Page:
Wedding money gift in Japan

Wedding money gift in Japan Japan

If you have never attended a wedding in Japan, you may have trouble choosing the amount of congratulatory gift money and the right bag. In fact, when you go shopping for a congratulatory gift bag, you will find a variety of bag designs on the sales floor. You may think that no matter which one you choose, they are all the same, but each bag has a different meaning. It could be that your intention to give a congratulatory gift is in fact rude. In this article, we will explain the meaning of giving a congratulatory gift and the meaning behind the congratulatory gift bag.

What is “Goshugi”?

The word “goshugi” originally meant a wedding or other celebratory ceremony. It was also used to mean a tip or gratuity given to those who assisted or took care of a celebratory event.

Later, it came to mean the giving of money or goods to relatives or friends to express congratulations when they get married.

Since it also means that the guests themselves bear the cost of the hospitality they receive at the wedding, the bride and groom do not decide the amount. This is why the amount is not written on the invitation.

Goshuugi is generally given on the wedding day in a noshi-bukuro (gift bag). A wedding gift, on the other hand, is a gift or money given separately from the congratulatory gift. The wedding gift should not be given on the day of the wedding, but at least one week before the wedding. This gift is usually given in case the recipient is unable to attend the wedding ceremony.

It is not necessary to give both a congratulatory gift and a wedding gift. Also, in the case of a fee-paying wedding, a congratulatory gift is not required since the wedding fee is paid. It is likely to be considered insane not to give a congratulatory gift or to wrap too small an amount.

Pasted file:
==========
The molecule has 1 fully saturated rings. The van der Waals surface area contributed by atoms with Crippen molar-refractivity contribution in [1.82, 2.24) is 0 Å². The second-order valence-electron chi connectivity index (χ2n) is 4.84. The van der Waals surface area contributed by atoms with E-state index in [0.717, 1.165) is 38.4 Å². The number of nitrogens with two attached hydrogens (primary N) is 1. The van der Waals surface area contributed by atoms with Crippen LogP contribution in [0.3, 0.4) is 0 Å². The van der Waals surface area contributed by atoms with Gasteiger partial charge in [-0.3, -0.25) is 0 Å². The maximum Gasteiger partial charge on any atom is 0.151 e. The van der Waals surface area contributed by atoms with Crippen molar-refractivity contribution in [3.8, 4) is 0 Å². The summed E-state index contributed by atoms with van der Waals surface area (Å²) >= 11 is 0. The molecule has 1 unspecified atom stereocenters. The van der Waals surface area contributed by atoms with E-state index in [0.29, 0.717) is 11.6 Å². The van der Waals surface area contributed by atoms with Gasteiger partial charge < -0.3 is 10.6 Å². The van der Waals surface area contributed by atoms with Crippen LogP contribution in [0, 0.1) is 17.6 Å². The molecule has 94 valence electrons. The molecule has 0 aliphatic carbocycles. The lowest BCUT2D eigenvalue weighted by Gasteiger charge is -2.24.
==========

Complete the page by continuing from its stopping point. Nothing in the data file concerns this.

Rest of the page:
It is considered good manners to wrap an extra amount as a congratulatory gift to cover the cost of the meal and venue at the wedding.

Market Price of Congratulatory Rewards

What is the typical amount to wrap for a congratulatory gift?

At weddings, it is common to avoid giving even-numbered amounts and to give odd-numbered amounts, as it means “two people separating” or “being divided. The number 9, which is associated with “suffering,” is also avoided as an unlucky number.

Furthermore, among even numbers, 8 is considered a good amount to give as a congratulatory gift because it has the meaning of the last days of the year. The standard wedding gift for a friend or colleague is 30,000 yen, and for a family member’s wedding, 50,000 yen.

If you are unable to attend the wedding, the standard amount is 10,000 yen, but it is not necessary to give a congratulatory gift. However, if you have returned the invitation but are unable to attend due to circumstances, the full amount should be given at a later date.

There is no right answer to the amount of the congratulatory gift. The amount will depend on your relationship with the bride and groom, your past and future friendship, and your desire to congratulate them.